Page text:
Ophiussa Ex Machina, by Ricardo Barbeito
Ricardo Barbeito presents Ophiussa Ex Machina at the Thirdbase, until the end of July. The work is the immediate result of the time he spent in the fifth season of artistic residencies, together with Adriana Proganó. More than an exhibition, after all, there could be several, it is a project with intricate ramifications, a consequence of several months of research and conception. The artist told us a little about his markedly narrative logic.
Ricardo Barbeito – The title Ophyusa ex-machina is inspired by an expression of the Greek tragedy Deus Ex Machina, which refers to an unreasonable situation, which has no meaning in reality, but is nonetheless found in the plot. Being a shambolic solution, it can close the story.
[On the top floor], the cigarette machine allows visitors to pick up routes/itineraries from a book that talks about the Lisbon sidewalks. The first of the three references of this project is the book Empedrados artísticos de Lisboa, a mapping of the drawings, patterns, structure and how the Lisbon sidewalks are made. I used these itineraries and created an object. So, besides intervening with pieces in a space, I suggest new routes and new ways to know the city. Three itineraries were then created. Each one has an image of a stone I collected and two starting points (one for departure and one for arrival, without any order). In between, the other points draw a route. These “tour kits”, as I call them, are shaped like a cigarette pack and can be bought in the machine. Also, they carry a pricking kit. In other words, when we get to the places [marked on the map], we open holes in the sheet of paper, which can then be juxtaposed on some other map – a metaphorical expansion of the territory, through the act of touring other places.
Another reference is an article from the 1920s, published in the newspaper Diário de Lisboa – which later led me to the book –, entitled Pornografia by Joaquim Manso. It speaks of a disembodied city, “that sensualizes itself with such a fever that it seems as if the sidewalk stones are igniting fire”.
The third reference is the Greek myth about the foundation of the city of Lisbon and its seven hills, related to Ulysses. The myth says that this was a land inhabited by snakes (hence the name Ophiussa, for the Greeks), ruled by a half-woman, half-serpent queen, who let no one settle. Ulysses, during his journey, passed through here. The queen fell in love with him and he convinced her to create the most beautiful city in the world, Ulyssia. But Ulysses departed in secrecy, causing the queen great grief. Consumed by despair and anguish, she created the trail that gave rise to the hills of the city.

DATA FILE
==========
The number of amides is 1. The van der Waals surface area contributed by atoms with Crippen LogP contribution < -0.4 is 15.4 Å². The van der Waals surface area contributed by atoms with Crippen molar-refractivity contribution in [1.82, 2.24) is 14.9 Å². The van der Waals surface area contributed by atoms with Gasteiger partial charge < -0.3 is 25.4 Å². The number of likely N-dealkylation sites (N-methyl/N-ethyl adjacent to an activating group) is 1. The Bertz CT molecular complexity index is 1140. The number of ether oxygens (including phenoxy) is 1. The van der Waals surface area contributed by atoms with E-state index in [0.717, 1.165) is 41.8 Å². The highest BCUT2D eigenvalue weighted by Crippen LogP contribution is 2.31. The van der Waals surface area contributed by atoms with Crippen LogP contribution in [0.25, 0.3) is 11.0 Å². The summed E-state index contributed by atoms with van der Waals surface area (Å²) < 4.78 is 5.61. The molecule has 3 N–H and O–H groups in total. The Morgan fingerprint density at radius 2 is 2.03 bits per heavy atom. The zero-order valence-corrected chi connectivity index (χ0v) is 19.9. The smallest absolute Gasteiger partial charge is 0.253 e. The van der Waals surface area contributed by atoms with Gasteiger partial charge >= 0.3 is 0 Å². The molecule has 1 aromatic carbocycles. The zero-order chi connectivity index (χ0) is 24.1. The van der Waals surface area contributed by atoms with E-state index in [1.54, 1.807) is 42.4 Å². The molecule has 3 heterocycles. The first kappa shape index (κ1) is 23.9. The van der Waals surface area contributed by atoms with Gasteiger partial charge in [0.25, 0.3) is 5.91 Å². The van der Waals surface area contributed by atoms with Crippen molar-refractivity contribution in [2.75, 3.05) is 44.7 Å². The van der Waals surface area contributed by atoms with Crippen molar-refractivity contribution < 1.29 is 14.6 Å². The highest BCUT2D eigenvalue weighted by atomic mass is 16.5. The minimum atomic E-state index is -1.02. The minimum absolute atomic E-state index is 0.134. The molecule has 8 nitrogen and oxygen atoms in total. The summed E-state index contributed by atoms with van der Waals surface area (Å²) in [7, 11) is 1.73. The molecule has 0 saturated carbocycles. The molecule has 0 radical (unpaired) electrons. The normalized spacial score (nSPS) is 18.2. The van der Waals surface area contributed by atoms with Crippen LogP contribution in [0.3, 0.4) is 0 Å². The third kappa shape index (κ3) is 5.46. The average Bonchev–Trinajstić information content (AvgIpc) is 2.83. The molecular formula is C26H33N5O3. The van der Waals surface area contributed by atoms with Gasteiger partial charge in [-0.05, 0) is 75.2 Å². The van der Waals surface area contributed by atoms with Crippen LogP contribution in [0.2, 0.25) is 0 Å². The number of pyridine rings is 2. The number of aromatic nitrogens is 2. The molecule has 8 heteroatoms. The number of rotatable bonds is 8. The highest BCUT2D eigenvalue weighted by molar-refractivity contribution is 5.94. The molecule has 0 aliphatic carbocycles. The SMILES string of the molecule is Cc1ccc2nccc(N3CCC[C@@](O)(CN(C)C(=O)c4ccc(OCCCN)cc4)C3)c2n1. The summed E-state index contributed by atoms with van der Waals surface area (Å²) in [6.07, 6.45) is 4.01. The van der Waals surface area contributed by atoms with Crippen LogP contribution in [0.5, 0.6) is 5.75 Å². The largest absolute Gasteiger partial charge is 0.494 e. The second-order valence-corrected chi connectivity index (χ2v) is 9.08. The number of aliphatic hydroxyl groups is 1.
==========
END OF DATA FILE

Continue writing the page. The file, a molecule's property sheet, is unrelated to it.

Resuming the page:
When I did the three walks through Lisbon, besides capturing images, collecting stones, and making some frottages and moulds of the city’s details (etc.), one of the things I noticed is that the sidewalk is always in a poor condition. There are always stones about to come loose. From then on, I associated the disintegration of the sidewalk with the energy left by the mythical snake queen. Obviously, it’s a metaphor, but that’s what led to collecting stones and making moulds, which are the capture of parts of objects, such as the fountain, the trough and the drinking fountain. It is also a question connected to the memory of these places. In turn, through the stone moulds, I created clusters, which constitute these “skins”. They are fictitious constructions, in which I used several patterns from the book and the drawings I made, all part of this exhibition.
For this reason, the installation [at the Thirdbase] is divided into three nuclei: the sidewalk skin (which can be the city’s skin); the realistic drawing of the stones; and the sculptures made of paper tape, which capture the forms of architectural details. Then, using the realistic drawings of the stone as well, I created these drawings which I call “enlarged drawings”, where I put the stone on paper. And, with the tape, I then transfer the drawing and the dirt – as if they were the stones’ fingerprints – to a different sheet.
Until 31.07.2020, at the Thirdbase, in Lisbon.